DOI: 10.3390/nu15173725 ISSN:

Supplementing Vitamin D in Different Patient Groups to Reduce Deficiency

Pawel Pludowski
  • Food Science
  • Nutrition and Dietetics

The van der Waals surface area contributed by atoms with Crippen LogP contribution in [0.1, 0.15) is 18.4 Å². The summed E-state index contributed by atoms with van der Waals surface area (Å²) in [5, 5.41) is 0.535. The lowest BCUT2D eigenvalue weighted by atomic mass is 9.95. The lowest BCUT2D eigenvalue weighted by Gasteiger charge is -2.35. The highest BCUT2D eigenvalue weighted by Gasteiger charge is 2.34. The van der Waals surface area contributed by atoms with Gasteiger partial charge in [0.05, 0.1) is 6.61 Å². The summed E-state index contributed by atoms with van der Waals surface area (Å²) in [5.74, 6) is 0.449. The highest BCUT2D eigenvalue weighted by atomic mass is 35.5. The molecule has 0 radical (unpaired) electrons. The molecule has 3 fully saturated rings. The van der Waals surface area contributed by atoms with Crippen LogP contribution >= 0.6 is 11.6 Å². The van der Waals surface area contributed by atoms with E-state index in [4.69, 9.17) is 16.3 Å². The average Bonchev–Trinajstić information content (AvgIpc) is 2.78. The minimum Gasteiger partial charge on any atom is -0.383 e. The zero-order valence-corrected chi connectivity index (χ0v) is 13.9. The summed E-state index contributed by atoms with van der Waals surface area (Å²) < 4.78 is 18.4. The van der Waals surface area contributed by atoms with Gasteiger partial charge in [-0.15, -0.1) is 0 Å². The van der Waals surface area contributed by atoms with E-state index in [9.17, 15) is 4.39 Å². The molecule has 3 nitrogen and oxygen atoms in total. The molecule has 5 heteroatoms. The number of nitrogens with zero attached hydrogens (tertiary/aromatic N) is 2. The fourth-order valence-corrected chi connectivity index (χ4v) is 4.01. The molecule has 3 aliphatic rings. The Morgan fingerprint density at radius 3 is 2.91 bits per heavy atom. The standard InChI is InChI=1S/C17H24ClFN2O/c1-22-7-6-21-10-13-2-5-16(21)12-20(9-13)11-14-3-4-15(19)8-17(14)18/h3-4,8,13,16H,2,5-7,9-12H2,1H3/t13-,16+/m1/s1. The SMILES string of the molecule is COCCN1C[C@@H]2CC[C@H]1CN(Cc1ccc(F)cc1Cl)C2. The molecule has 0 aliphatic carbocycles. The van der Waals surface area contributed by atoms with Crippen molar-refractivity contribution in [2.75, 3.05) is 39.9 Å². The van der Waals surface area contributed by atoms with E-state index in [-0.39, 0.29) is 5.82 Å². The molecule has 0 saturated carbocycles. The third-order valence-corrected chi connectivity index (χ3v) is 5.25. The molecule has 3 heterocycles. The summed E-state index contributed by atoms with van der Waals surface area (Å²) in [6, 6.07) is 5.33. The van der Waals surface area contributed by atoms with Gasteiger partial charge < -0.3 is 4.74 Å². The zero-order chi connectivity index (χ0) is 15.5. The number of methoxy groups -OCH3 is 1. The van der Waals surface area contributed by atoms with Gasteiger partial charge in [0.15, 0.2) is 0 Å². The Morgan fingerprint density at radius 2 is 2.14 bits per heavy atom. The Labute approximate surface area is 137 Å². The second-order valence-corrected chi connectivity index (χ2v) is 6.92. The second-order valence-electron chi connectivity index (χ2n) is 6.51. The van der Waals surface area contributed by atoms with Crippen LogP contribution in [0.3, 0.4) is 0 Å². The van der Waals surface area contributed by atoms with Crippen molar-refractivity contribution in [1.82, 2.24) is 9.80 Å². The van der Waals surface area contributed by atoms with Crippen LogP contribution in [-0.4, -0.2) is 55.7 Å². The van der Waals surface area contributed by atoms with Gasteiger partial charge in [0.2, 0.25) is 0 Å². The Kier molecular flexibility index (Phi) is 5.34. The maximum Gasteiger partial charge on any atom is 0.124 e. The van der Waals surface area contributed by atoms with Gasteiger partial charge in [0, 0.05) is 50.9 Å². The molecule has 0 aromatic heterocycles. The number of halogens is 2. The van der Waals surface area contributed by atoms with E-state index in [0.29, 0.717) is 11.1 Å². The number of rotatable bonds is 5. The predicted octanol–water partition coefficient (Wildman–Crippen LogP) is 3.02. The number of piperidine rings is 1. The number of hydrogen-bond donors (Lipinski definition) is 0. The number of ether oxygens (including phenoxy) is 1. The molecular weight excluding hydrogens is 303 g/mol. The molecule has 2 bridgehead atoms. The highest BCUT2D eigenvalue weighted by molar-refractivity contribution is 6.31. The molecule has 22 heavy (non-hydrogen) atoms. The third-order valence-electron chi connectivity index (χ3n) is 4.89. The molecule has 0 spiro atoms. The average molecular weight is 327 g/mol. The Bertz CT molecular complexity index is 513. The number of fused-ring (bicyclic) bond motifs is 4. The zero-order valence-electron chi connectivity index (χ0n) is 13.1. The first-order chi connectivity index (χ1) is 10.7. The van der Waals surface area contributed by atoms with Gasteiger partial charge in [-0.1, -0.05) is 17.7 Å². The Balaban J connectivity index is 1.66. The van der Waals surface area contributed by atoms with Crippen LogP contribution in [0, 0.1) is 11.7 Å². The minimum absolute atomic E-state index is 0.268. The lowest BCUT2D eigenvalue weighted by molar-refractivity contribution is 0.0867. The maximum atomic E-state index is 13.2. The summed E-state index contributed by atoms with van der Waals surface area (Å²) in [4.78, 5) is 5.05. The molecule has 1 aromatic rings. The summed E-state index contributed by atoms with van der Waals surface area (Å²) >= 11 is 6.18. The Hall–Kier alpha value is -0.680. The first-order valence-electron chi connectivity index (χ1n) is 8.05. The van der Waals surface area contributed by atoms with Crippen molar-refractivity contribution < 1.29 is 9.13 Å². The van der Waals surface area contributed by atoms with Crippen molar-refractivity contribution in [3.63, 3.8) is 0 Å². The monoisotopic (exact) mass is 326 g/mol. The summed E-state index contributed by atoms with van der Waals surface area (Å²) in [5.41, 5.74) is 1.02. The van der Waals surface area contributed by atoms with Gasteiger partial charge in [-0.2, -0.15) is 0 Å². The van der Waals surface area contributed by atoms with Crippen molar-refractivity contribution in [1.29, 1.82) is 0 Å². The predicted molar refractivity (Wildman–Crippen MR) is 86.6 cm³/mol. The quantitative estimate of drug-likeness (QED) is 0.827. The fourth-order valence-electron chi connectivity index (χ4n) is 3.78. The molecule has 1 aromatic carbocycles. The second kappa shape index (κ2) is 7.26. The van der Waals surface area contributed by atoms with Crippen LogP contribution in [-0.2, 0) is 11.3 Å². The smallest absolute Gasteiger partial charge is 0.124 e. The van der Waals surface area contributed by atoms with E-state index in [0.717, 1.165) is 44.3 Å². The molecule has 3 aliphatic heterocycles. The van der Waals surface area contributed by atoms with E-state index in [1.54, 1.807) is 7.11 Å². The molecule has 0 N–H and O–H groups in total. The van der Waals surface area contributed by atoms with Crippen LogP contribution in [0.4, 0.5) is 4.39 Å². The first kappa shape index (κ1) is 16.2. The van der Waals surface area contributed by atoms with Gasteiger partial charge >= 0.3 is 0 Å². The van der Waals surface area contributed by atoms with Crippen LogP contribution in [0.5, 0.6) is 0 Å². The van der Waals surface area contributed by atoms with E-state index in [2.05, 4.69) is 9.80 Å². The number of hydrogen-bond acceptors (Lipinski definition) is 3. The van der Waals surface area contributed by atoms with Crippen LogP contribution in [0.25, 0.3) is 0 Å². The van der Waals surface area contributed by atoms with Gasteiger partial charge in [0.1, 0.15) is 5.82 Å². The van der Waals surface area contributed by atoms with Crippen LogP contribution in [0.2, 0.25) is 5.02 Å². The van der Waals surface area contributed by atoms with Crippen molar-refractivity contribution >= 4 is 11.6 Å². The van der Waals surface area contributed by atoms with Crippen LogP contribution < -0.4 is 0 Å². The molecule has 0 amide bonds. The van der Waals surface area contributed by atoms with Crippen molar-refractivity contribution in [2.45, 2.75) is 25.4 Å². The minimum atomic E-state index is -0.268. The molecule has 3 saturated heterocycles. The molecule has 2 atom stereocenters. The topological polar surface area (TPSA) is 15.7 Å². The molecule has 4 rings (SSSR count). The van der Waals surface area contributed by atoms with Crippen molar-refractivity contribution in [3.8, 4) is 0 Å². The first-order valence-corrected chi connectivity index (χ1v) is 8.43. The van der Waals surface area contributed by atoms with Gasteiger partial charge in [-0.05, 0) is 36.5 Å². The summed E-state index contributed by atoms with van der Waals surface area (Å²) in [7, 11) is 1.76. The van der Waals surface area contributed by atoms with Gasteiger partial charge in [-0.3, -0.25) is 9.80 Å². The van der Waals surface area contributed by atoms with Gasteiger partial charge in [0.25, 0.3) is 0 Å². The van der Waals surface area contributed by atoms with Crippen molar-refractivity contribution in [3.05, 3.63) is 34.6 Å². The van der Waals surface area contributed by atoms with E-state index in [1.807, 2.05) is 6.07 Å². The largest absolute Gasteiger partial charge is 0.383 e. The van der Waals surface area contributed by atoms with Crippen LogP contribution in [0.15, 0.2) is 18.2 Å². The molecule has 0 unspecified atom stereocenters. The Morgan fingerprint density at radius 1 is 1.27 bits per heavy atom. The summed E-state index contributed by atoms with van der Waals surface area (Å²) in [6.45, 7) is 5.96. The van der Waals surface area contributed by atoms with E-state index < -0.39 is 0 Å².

Introduction: Studies indicate a high prevalence of vitamin D deficiency in both the general population and at-risk groups. Given the association between vitamin D deficiency and various diseases, addressing this concern becomes crucial, especially in situations where routine monitoring is challenging. Materials and methods: A systematic literature review of the current knowledge on vitamin D dosing in diverse at-risk populations and the application of the findings to a broader clinical perspective. Results: The reviewed studies revealed a high prevalence of vitamin D deficiency among patients with musculoskeletal disorders, systemic connective tissue diseases, corticosteroid use, endocrine and metabolic conditions, malabsorption syndromes, obesity, chronic kidney disease, cancer, and central nervous system diseases. Vitamin D deficiency was often more severe compared to the general population. Higher dosages of vitamin D beyond the recommended levels for the general population were shown to be effective in improving vitamin D status in these at-risk individuals. Additionally, some studies suggested a potential link between intermittent vitamin D administration and improved adherence. Conclusion: Simplified dosing could empower clinicians to address vitamin D deficiency, particularly in high-risk populations, even without routine monitoring. Further research is needed to establish the optimal dosing regimens for specific at-risk populations.

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